Herb Chilstrom

Herb Chilstrom

Herbert W. Chilstrom, who led more than 5 million Lutherans after the Evangelical Lutheran Church of America launched in 1988, died Sunday at his home in Sahuarita. He was 88.

Chilstrom was a loyal Minnesotan with deep Swedish roots and a deeper love for Christ and people.

He served as a pastor in Pelican Rapids, Elizabeth and St. Peter, Minnesota, and was a dean at Luther College in New Jersey before becoming bishop of the Minnesota Synod in 1976.

Chilstrom was elected first presiding bishop of the ELCA when three Lutheran denominations merged, and represented the church in several roles on the national and international stage. He led a committee for the National Council of Churches that looked at forging ties between that group, Catholics and evangelicals.

Soft-spoken but firm, Chilstrom forged a path guided by Scripture and prayer and shaped by life experiences that often put him at odds with fellow conservative Christians.

“I’m an evangelical conservative with a radical social conscience,” Chilstrom told the Green Valley News in 2012. “Christ is my heart and the soul of my life. Radiating out from that is my conviction about being involved in the structures of society.”

Chilstrom did not hesitate to enter an arena where few had gone, and where few still go today: Evangelically conservative and socially radical.

“I live on both sides, and I live there all the time,” he said.

Learning from others

He said his convictions and views on homosexuality were changed after a meeting in 1977, when he was bishop of the Minnesota Synod.

Chilstrom said he was approached by several men who told him, “We’re gay, we’re Lutherans, we’re part of the synod, and we’d like to talk to you.”

They set up a meeting at a home in St. Paul. He entered what turned out to be a mansion and found 20 to 25 men sitting in a semi-circle in the entry hall.

Herb Chilstrom

Herb Chilstrom

 “They were petrified, too, because they were coming ‘out’ to the bishop,” he said.

The men were sons of Lutheran pastors and many were graduates of Lutheran colleges. Chilstrom knew most of them or their families.

“They simply told their stories,” he said. “Their stories centered on how they didn’t choose to be gay.” One by one they told him they’d prayed to “go straight,” had counseling, read books.

 “We finally realized this is who we are, and we got comfortable with who we are,” they told him. “They were living in great fear of being outed.”

For Chilstrom, “It was the start of rethinking” his beliefs on the Bible and sexuality. He read books, read the Scriptures, and met with gay and lesbian groups — “and I was especially impressed with their Christian faith.”

“My mind was changing but I refused to change until I could figure out how to deal with Scripture,” he said.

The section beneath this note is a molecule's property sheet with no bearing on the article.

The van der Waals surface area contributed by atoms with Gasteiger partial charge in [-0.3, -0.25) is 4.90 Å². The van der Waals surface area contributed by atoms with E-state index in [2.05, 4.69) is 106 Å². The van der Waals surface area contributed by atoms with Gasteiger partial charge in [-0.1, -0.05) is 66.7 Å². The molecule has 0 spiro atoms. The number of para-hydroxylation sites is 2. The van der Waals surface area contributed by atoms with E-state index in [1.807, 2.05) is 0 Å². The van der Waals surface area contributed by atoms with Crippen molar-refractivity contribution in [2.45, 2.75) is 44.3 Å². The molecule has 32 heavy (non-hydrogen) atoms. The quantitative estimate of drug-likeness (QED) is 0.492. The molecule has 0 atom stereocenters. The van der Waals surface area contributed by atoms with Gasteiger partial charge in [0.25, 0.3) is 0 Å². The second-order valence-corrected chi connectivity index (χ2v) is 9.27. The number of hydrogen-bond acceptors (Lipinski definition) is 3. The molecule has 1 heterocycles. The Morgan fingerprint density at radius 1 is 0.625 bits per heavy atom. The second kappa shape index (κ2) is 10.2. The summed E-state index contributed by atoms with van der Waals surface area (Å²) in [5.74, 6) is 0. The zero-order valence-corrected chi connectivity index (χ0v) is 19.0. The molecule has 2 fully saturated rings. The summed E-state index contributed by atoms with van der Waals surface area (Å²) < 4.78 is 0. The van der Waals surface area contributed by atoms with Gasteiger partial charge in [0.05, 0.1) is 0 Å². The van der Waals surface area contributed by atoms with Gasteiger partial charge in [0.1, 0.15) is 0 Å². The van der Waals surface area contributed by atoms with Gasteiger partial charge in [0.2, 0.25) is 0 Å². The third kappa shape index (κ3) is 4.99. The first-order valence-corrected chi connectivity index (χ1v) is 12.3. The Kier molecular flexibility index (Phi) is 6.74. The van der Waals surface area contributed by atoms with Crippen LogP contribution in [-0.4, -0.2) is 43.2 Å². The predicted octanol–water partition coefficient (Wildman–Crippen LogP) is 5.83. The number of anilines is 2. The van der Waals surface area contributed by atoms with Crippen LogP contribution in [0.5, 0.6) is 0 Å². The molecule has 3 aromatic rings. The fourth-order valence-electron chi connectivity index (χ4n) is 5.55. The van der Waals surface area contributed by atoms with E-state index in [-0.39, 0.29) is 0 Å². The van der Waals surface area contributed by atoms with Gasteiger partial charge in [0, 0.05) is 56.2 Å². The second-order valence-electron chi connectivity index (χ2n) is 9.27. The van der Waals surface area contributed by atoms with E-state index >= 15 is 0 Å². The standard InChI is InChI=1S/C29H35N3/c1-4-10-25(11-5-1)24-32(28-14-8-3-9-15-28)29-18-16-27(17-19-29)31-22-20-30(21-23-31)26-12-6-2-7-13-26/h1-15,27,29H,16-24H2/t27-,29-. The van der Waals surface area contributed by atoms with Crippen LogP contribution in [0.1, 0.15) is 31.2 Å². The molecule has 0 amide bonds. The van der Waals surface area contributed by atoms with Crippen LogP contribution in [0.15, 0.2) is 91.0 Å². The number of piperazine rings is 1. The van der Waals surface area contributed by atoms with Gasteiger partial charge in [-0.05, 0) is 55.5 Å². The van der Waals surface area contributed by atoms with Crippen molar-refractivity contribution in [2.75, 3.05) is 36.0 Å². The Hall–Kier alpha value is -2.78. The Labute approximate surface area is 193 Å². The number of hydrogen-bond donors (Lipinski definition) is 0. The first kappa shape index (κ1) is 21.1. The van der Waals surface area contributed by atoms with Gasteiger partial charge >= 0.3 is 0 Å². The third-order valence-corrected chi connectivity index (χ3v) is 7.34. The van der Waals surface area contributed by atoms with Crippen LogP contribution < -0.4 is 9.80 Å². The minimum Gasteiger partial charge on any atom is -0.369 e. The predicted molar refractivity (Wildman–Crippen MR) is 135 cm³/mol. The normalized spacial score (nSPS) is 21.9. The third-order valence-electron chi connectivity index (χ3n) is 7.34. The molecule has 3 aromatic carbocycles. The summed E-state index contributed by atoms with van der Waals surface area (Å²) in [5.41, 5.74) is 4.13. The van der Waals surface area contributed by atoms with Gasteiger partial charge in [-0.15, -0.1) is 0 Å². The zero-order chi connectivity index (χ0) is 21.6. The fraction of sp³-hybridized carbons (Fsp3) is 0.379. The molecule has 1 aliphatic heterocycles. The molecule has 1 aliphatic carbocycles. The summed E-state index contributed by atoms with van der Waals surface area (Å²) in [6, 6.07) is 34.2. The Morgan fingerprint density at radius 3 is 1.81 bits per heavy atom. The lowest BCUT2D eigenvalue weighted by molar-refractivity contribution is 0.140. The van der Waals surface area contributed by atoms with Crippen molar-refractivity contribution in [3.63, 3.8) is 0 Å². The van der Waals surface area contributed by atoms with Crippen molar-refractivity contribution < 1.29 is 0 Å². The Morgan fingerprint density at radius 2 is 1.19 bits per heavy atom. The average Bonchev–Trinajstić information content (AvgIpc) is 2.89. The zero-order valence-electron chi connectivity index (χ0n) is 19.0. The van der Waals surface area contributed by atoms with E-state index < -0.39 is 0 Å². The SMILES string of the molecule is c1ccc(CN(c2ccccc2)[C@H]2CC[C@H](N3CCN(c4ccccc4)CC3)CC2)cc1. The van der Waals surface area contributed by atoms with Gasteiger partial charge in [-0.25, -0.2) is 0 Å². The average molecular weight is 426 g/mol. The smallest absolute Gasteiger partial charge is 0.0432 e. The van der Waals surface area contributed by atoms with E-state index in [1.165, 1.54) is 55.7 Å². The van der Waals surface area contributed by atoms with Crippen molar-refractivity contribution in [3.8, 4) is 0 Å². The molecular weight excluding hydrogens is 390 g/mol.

Chilstrom eventually concluded that the Bible’s condemnation of homosexuality referred to “abusive sex, domineering sex, which we’d all agree is inappropriate and sinful. But I found the Scriptures silent regarding the people I was meeting.”

In the heart of Jesus, he decided, there is love and acceptance for gay men and women, though he acknowledged the Bible doesn’t present any examples of homosexual couples in what he’d call acceptable relationships.

In retirement, he occasionally preached at Desert Hills Lutheran Church in Green Valley, where he and his wife, Corinne, attended.

He also wrote several books, on everything from dogs to a brother with special needs and a teenage son who committed suicide. He traced his paternal family history to the early 1600s.

“No matter how insignificant one may feel, everyone should leave an account of one’s life,” he told the Green Valley News. “Even a few paragraphs may become a treasure trove for future descendants.”

Chilstrom, who lived at La Posada, said his autobiography, “A Journey of Grace: The Formation of a Leader and a Church,” is his “signature work.”

He graduated from Augsburg College in Minneapolis; Augustana Theological Seminary; Lutheran School of Theology at Chicago; Princeton Theological Seminary; and New York University, where he received a doctorate.

He is survived by his wife of 65 years, Corinne (Hansen), also a pastor; a daughter, Mary Cress of Mesa, Arizona; and a son, Christopher Holt of Baltimore; and four sisters, Winnifred Christenson of Robbinsdale, Minn.; Virginia Francis of Pickens, S.C.; Martha (Charles) Anderson of Ashby, Minn.; and Janet (Frederick) Sickert of West Linn, Oregon.

According to the ELCA, the family asks that memorial gifts be given to the Herbert Chilstrom Chair in New Testament Studies at the Lutheran School of Theology at Chicago, or to one of the Chilstrom Student Scholarship Funds at Luther Seminary; Augsburg University, Minneapolis; Gustavus Adolphus College, or Concordia College, Moorhead, Minnesota.

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